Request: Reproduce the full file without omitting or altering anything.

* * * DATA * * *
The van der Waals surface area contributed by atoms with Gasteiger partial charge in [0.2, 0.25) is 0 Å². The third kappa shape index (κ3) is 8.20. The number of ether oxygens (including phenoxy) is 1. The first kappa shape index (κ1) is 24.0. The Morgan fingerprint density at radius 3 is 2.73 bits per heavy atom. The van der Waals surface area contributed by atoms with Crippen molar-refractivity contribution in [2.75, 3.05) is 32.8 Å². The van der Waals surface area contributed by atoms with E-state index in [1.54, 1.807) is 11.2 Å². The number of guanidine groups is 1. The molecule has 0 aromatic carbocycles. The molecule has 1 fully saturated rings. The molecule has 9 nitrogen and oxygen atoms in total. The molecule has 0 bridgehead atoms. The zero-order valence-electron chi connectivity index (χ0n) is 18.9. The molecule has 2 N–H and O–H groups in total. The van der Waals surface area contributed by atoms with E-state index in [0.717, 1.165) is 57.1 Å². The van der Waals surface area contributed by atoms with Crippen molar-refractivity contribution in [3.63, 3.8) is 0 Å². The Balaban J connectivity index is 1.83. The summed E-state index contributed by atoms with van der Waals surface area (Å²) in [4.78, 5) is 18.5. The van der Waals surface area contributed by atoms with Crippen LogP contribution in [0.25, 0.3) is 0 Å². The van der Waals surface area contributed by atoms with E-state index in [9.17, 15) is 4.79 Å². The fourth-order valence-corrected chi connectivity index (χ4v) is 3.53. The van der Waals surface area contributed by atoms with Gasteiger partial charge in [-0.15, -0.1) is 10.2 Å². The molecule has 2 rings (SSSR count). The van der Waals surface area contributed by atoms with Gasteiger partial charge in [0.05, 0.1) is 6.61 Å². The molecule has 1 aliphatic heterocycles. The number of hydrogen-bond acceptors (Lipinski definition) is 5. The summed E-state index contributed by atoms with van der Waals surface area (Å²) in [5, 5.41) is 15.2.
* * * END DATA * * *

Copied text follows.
The van der Waals surface area contributed by atoms with Gasteiger partial charge in [0.2, 0.25) is 0 Å². The third kappa shape index (κ3) is 8.20. The number of ether oxygens (including phenoxy) is 1. The first kappa shape index (κ1) is 24.0. The Morgan fingerprint density at radius 3 is 2.73 bits per heavy atom. The van der Waals surface area contributed by atoms with Crippen molar-refractivity contribution in [2.75, 3.05) is 32.8 Å². The van der Waals surface area contributed by atoms with E-state index in [1.54, 1.807) is 11.2 Å². The number of guanidine groups is 1. The molecule has 0 aromatic carbocycles. The molecule has 1 fully saturated rings. The molecule has 9 nitrogen and oxygen atoms in total. The molecule has 0 bridgehead atoms. The zero-order valence-electron chi connectivity index (χ0n) is 18.9. The molecule has 2 N–H and O–H groups in total. The van der Waals surface area contributed by atoms with E-state index in [0.717, 1.165) is 57.1 Å². The van der Waals surface area contributed by atoms with Crippen molar-refractivity contribution in [3.63, 3.8) is 0 Å². The Balaban J connectivity index is 1.83. The summed E-state index contributed by atoms with van der Waals surface area (Å²) in [4.78, 5) is 18.5. The van der Waals surface area contributed by atoms with Crippen LogP contribution in [0.25, 0.3) is 0 Å². The van der Waals surface area contributed by atoms with E-state index in [9.17, 15) is 4.79 Å². The fourth-order valence-corrected chi connectivity index (χ4v) is 3.53. The van der Waals surface area contributed by atoms with Gasteiger partial charge in [-0.15, -0.1) is 10.2 Å². The molecule has 2 rings (SSSR count). The van der Waals surface area contributed by atoms with Gasteiger partial charge in [0.05, 0.1) is 6.61 Å². The molecule has 1 aliphatic heterocycles. The number of hydrogen-bond acceptors (Lipinski definition) is 5. The summed E-state index contributed by atoms with van der Waals surface area (Å²) in [5, 5.41) is 15.2.